Competition from screens and cuts to school physical education programs have today’s kids more inactive than ever. According to the Centers for Disease Control and Prevention, roughly 20 percent of kids aged 6 to 19 are considered obese. Only about 18 percent of high-school students currently meet the CDC-recommended 60 minutes of moderate to vigorous daily activity.
In addition to keeping kids at a healthy weight and reducing their risk for diseases like diabetes, physical activity reduces anxiety, betters academic performance and improves sleep. By helping your children establish a healthy lifestyle during childhood, you’ll set them up for continued success in adulthood.
These 10 tips should help get your family up, moving and motivated.
- Lead by example—A Boston University study recently found that parents who were active on a daily basis raised kids who were more active from a very young age. This positive ripple effect went beyond just the physical results of exercise: Children of active parents were attuned to how mom and dad’s moods improved post-workout.
- Get involved—If possible, join in the game of tag or hopscotch. If not, stay present when supervising or watching and you’ll still encourage a positive association with physical fitness.
- Make it fun—Youth fitness advocate Jodi Evans suggests seeing fitness through a child’s eyes: If it’s not fun, it won’t become habit. There’s no need for a structured class or practice; a dance party, sprinkler run or backyard obstacle course all work.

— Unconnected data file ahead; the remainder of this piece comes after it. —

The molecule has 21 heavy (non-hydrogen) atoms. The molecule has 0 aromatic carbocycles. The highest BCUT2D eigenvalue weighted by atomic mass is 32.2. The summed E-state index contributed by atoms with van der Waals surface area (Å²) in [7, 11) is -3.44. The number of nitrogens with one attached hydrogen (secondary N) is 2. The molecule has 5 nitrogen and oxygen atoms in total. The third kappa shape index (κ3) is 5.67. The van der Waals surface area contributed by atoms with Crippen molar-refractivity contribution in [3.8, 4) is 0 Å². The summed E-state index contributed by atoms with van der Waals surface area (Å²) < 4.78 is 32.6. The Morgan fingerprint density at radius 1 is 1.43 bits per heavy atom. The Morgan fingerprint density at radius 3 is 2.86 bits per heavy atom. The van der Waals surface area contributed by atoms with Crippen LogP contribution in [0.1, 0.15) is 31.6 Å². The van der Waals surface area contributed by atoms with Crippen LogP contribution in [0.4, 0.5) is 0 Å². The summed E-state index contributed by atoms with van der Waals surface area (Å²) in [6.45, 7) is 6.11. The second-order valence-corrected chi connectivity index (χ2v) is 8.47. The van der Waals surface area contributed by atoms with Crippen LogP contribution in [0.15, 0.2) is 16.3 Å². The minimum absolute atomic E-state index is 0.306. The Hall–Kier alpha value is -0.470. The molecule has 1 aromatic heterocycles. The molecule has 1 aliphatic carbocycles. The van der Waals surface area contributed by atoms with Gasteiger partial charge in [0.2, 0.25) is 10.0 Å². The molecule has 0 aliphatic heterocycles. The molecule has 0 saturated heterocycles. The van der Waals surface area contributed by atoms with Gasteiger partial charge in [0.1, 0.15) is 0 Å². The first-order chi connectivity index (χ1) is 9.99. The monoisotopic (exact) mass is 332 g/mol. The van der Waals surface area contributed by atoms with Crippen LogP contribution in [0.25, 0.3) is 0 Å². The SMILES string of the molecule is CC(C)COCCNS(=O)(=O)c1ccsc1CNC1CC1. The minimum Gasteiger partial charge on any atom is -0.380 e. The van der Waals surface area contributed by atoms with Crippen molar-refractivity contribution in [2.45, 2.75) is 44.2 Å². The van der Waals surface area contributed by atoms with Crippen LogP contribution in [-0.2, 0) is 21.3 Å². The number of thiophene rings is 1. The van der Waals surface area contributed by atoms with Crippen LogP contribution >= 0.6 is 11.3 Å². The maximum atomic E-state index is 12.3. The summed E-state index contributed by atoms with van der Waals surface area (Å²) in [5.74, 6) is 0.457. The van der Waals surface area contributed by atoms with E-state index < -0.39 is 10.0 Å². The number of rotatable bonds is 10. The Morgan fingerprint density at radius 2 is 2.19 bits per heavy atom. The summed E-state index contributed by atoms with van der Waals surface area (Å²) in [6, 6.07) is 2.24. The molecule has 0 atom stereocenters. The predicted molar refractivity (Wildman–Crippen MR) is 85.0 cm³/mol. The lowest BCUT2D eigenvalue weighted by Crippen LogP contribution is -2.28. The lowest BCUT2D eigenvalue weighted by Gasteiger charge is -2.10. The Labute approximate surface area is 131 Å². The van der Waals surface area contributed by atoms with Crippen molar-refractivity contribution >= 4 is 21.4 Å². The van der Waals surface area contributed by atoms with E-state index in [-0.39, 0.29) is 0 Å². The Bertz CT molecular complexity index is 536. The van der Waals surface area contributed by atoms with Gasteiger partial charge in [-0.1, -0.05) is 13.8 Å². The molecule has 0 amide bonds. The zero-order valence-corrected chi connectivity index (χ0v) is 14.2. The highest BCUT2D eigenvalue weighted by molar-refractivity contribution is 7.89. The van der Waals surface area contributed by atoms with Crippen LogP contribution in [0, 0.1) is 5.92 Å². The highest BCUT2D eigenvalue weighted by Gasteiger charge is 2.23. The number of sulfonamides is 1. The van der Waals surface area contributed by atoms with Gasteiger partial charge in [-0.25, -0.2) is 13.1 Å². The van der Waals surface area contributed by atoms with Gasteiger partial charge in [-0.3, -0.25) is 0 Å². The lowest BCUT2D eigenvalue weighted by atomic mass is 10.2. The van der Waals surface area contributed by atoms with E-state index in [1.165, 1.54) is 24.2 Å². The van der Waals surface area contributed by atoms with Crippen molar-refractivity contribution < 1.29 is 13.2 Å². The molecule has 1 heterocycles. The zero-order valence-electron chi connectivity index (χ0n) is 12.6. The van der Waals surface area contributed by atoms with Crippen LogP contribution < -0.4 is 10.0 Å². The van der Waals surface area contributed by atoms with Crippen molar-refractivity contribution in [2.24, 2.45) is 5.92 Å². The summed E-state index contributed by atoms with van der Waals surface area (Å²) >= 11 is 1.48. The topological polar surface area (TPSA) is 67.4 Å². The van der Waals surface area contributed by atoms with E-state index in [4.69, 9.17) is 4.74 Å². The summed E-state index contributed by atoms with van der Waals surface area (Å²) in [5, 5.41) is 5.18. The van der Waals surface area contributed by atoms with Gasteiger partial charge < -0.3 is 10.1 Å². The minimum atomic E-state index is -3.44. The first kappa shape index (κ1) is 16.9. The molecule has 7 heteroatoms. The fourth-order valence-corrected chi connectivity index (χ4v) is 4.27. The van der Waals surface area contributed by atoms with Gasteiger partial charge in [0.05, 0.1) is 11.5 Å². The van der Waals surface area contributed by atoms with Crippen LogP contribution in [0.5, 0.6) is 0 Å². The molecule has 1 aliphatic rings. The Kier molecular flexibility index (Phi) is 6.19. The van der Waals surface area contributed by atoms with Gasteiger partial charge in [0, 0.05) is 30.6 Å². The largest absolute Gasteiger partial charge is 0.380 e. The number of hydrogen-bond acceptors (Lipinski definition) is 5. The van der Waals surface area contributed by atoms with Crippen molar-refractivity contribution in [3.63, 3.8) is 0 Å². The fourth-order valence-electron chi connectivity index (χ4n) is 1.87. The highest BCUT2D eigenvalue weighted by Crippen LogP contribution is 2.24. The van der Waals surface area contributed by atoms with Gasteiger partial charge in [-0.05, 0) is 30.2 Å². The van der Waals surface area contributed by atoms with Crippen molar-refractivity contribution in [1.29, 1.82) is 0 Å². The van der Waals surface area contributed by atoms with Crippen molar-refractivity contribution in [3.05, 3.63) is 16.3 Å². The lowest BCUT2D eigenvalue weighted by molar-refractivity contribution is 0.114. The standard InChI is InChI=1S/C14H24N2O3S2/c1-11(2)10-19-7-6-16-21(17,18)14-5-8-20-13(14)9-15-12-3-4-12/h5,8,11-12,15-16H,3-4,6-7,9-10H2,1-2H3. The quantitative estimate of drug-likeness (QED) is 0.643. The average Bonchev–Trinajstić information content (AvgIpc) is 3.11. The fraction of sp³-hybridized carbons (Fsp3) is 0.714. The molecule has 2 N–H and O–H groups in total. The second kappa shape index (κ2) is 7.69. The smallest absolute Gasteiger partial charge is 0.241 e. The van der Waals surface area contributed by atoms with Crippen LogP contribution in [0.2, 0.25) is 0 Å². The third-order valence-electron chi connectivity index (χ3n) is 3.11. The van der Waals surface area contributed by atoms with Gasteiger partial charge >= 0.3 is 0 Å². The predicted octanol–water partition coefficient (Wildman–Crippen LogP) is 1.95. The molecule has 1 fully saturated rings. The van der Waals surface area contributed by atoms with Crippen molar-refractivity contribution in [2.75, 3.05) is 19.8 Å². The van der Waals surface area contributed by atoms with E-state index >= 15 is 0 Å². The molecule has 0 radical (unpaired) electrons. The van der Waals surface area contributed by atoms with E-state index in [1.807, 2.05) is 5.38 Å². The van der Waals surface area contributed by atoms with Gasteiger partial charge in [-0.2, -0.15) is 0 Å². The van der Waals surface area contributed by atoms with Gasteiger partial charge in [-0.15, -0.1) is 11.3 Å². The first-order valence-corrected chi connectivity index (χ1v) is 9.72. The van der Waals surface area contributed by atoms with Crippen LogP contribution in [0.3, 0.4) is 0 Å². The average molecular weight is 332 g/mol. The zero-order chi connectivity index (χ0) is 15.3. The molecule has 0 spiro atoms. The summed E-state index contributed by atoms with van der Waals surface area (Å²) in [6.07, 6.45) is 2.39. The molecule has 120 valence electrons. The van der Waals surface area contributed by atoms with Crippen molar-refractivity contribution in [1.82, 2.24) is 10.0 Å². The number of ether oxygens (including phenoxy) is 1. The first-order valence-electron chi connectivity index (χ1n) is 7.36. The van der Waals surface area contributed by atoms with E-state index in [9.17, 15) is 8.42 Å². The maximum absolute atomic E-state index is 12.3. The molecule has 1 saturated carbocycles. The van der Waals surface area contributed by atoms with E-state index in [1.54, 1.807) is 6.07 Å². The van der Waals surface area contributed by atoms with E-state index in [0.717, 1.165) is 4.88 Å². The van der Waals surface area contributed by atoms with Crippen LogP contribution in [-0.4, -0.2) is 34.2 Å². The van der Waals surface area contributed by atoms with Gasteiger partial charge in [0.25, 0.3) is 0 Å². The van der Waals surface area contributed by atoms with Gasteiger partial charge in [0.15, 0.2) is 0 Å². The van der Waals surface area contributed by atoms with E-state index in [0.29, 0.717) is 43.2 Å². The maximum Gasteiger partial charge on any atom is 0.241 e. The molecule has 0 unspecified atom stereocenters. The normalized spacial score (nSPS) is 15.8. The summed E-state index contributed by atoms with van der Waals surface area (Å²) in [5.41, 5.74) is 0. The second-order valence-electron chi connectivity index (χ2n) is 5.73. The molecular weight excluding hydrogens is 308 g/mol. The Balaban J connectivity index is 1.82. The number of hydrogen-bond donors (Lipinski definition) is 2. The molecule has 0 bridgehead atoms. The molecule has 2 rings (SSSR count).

- Schedule play—Many kids are so busy with homework and nonphysical extracurricular activities that they simply don’t have the time to exercise. CEO, elite coach and trainer certification specialist Brian Grasso says to slot “play” into your family’s daily schedule. See his list of family games for inspiration.
- Ditch the car—Whenever possible, walk, bike or scoot to your destination. You could even make a family rule: If we can get there in 20 minutes or less without the car, we don’t take the car!
- Make weekends active—Use the longer blocks of time to go on hikes, walk around downtown or participate in a jog-a-thon fundraiser.
- Let them walk the dog—You may have to supervise depending on your child’s age, but let your kids plan and lead a dog walk. Not only will this get them moving, but it’ll also teach them responsibility.
- Provide active toys—For preschool- and elementary-aged kids, having an ample supply of balls, Hula-Hoops and jump ropes is key. If you have the budget and space, a mini-trampoline is a solid investment.
- Go on post-dinner walks—Take a 15-minute family stroll between dinner and bed. Kids thrive on routine, especially when it comes to transitioning to bedtime. A walk not only will give them one last chance to move, but it’ll also aid in digestion and help their sensory development.
- Try a variety of sports—Don’t conclude that your kid doesn’t like sports just because soccer and gymnastics didn’t go well. Have them try outside-the-box sports, like kayaking, weightlifting, synchronized swimming or parkour. Finding a fit is worth the time and energy—if they enjoy what they are doing, they’re more likely to stick with it.
Photo credit: Derek Owens, Unsplash